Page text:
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Oct 5, 2006 06:38 AM

Precooked Indian Entrees

There are many brands of already prepared Indian entrees that one can buy - at the supermarket, at Indian/Asian grocery stores, and even at convenience/gas stores operated by Asian owners.

One can buy frozen entrees or nonfrozen entrees sold in thin book- sized boxes requiring the contained bags being immersed in boiling water for 2 to 5 minutes (or microwaved if placed in a different container).

The best version of Baingan Bharta (roasted eggplant in tomato sauce and spices) I have had in the nonfrozen boxed containers is made by a brand called "Swad." Other brands like Ashoka have a more bitter taste and do not contain a rich mixture of onions and peas as does this brand. I find that adding fresh spinach to its Palak Paneer adds more body to it as it is much thinner than the Baingan Bharta in consistency. Although Swad labels their oil used as "vegetable oil" (I learned they use soy oil), there is little bitterness in the taste. Swad recently changed the packaging in which the entree is bagged. Its new bag allows the user to microwave the contents directly in the bag. All the other brands I have tried use a pouch that requires removal of the contents before microwaving.

The brand "Tasty Bite" has decent products and uses sunflower oil in its ingrendients.

As far as frozen brands go, I was relatively satisfied with the brand "Green Guru" which is the vegetarian line of the company called "Deep Foods." DF markets the same line of dishes under a different name and uses ingredients that are not as healthy. I have seen the Green Guru line sold only at Whole Foods. Other "natural supermarkets" would probably carry this line.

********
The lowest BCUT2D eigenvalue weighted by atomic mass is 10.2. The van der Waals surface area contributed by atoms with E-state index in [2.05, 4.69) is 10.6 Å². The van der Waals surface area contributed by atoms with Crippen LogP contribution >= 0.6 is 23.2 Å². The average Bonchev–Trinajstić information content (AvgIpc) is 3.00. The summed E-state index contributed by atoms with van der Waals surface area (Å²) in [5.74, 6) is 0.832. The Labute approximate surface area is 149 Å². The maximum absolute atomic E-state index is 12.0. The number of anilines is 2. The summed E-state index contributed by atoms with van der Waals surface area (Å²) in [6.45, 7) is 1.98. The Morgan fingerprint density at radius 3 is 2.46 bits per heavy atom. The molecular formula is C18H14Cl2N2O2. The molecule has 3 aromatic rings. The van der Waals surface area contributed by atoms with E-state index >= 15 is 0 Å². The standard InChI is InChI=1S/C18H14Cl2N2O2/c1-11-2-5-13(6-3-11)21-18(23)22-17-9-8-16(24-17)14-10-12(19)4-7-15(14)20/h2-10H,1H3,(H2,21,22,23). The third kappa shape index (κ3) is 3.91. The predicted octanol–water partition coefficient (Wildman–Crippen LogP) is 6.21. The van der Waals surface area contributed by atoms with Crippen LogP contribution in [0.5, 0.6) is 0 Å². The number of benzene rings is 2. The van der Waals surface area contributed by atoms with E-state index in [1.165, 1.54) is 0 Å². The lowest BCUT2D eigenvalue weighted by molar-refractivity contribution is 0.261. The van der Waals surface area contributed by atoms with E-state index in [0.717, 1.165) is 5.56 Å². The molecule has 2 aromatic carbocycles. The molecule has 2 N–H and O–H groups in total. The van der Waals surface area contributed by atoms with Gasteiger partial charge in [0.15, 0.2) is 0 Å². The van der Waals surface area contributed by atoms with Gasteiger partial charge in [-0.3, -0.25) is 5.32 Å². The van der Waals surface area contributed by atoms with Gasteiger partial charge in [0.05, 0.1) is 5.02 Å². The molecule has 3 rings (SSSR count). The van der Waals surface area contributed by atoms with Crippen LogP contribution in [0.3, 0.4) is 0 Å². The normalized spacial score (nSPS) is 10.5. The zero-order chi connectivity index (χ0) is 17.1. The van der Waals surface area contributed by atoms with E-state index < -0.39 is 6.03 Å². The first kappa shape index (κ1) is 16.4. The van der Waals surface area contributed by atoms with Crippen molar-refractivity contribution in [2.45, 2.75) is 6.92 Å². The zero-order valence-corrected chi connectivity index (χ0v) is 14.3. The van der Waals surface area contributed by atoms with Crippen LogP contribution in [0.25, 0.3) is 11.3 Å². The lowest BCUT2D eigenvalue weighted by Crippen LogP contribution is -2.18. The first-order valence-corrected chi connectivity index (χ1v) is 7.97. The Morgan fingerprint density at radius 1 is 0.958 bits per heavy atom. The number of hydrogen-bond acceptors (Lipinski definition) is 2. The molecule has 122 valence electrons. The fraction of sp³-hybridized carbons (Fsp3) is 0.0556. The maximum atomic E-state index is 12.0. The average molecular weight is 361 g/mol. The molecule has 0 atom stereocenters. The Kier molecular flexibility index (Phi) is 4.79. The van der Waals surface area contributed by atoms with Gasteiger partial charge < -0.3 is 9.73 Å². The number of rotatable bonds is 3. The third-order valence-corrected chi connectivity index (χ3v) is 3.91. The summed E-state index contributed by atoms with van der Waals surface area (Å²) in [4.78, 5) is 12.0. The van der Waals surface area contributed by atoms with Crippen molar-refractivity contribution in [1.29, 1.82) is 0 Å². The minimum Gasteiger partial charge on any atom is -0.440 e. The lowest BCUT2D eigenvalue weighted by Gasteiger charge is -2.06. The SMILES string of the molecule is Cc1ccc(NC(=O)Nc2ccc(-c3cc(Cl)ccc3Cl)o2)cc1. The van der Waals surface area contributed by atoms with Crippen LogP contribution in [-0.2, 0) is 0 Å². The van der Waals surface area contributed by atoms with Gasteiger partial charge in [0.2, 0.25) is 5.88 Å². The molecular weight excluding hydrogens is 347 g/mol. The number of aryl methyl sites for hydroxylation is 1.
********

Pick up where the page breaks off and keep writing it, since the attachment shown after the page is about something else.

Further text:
The brand "Ethnic Gourmet" is now sold at supermarkets. I found their packaging more appealing than their content. Not bad, but not spicy enough for me.

It will be interesting to hear of the quality and taste of other brands. Note that some brands have a taste that are more typical to a region of India, i.e. north vs. south. Your preference for the regional spice mixture will affect which brand you prefer.

Note that some of the boxed Indian entrees are very high in sodium. Some of the better brands offer products with a much lower amount of sodium. Most of the products I have bought require additions to make them more complete, such as adding a bit of yogurt with lemon juice and cucumber on the side to offset the heat from the dish. And of course, basmati rice and a small amount of fresh cilantro to make the dish more authentic!

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  1. I've become fond of Jyoti's canned dishes - you can make a meal of some of them (make your own rice).

    1. Wayne Keyser - Yes, I forgot about the Jyoti brand. Last time I checked, they had a very large product line, but retail stores I have been to carry for the most part their 15 oz. canned dishes. The company is known for making their food with healthy ingredients, and I believe one of its founders is a nutritionist and very aware of the importance of using healthy ingredients and procedures in processing food.